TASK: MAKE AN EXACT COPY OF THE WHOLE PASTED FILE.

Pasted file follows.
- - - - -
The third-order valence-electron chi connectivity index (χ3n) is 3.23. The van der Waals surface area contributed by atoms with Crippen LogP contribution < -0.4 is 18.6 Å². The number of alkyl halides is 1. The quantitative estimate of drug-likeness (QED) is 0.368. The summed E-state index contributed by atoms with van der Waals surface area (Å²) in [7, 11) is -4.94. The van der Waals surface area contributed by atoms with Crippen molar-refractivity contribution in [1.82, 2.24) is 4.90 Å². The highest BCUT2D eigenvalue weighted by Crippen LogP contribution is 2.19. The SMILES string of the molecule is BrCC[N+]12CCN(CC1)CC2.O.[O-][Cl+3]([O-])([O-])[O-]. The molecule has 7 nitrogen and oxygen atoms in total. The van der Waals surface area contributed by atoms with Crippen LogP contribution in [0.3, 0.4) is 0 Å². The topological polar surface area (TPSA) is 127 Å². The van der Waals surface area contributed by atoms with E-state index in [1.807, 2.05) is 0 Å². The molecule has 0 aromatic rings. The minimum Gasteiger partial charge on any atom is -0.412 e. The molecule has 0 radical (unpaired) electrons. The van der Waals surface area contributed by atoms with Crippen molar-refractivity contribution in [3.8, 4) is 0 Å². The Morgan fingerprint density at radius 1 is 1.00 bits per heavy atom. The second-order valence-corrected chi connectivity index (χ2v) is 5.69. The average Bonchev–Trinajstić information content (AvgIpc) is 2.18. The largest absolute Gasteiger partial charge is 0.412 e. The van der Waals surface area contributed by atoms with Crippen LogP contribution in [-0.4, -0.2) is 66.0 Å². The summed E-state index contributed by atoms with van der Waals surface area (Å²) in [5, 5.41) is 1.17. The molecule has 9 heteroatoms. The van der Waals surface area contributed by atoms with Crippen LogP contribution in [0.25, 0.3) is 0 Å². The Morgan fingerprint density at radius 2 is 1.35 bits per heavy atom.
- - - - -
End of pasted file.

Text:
The third-order valence-electron chi connectivity index (χ3n) is 3.23. The van der Waals surface area contributed by atoms with Crippen LogP contribution < -0.4 is 18.6 Å². The number of alkyl halides is 1. The quantitative estimate of drug-likeness (QED) is 0.368. The summed E-state index contributed by atoms with van der Waals surface area (Å²) in [7, 11) is -4.94. The van der Waals surface area contributed by atoms with Crippen molar-refractivity contribution in [1.82, 2.24) is 4.90 Å². The highest BCUT2D eigenvalue weighted by Crippen LogP contribution is 2.19. The SMILES string of the molecule is BrCC[N+]12CCN(CC1)CC2.O.[O-][Cl+3]([O-])([O-])[O-]. The molecule has 7 nitrogen and oxygen atoms in total. The van der Waals surface area contributed by atoms with Crippen LogP contribution in [0.3, 0.4) is 0 Å². The topological polar surface area (TPSA) is 127 Å². The van der Waals surface area contributed by atoms with E-state index in [1.807, 2.05) is 0 Å². The molecule has 0 aromatic rings. The minimum Gasteiger partial charge on any atom is -0.412 e. The molecule has 0 radical (unpaired) electrons. The van der Waals surface area contributed by atoms with Crippen molar-refractivity contribution in [3.8, 4) is 0 Å². The Morgan fingerprint density at radius 1 is 1.00 bits per heavy atom. The second-order valence-corrected chi connectivity index (χ2v) is 5.69. The average Bonchev–Trinajstić information content (AvgIpc) is 2.18. The largest absolute Gasteiger partial charge is 0.412 e. The van der Waals surface area contributed by atoms with Crippen LogP contribution in [-0.4, -0.2) is 66.0 Å². The summed E-state index contributed by atoms with van der Waals surface area (Å²) in [5, 5.41) is 1.17. The molecule has 9 heteroatoms. The van der Waals surface area contributed by atoms with Crippen LogP contribution in [0.25, 0.3) is 0 Å². The Morgan fingerprint density at radius 2 is 1.35 bits per heavy atom.